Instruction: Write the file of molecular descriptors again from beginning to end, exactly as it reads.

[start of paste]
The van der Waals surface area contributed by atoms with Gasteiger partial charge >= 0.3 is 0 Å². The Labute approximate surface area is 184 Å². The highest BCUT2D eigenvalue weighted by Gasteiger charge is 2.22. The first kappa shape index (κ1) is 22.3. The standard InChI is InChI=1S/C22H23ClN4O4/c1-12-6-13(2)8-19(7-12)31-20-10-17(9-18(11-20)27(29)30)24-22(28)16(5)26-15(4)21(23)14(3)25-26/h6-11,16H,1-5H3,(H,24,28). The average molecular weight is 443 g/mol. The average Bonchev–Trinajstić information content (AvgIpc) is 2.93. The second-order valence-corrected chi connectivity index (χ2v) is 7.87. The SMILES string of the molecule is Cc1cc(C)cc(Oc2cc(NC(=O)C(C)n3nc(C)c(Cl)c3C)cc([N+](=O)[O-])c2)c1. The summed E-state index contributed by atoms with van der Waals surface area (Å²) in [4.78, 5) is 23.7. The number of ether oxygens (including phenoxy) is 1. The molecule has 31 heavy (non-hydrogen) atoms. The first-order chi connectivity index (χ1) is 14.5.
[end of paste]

The van der Waals surface area contributed by atoms with Gasteiger partial charge >= 0.3 is 0 Å². The Labute approximate surface area is 184 Å². The highest BCUT2D eigenvalue weighted by Gasteiger charge is 2.22. The first kappa shape index (κ1) is 22.3. The standard InChI is InChI=1S/C22H23ClN4O4/c1-12-6-13(2)8-19(7-12)31-20-10-17(9-18(11-20)27(29)30)24-22(28)16(5)26-15(4)21(23)14(3)25-26/h6-11,16H,1-5H3,(H,24,28). The average molecular weight is 443 g/mol. The average Bonchev–Trinajstić information content (AvgIpc) is 2.93. The second-order valence-corrected chi connectivity index (χ2v) is 7.87. The SMILES string of the molecule is Cc1cc(C)cc(Oc2cc(NC(=O)C(C)n3nc(C)c(Cl)c3C)cc([N+](=O)[O-])c2)c1. The summed E-state index contributed by atoms with van der Waals surface area (Å²) in [4.78, 5) is 23.7. The number of ether oxygens (including phenoxy) is 1. The molecule has 31 heavy (non-hydrogen) atoms. The first-order chi connectivity index (χ1) is 14.5.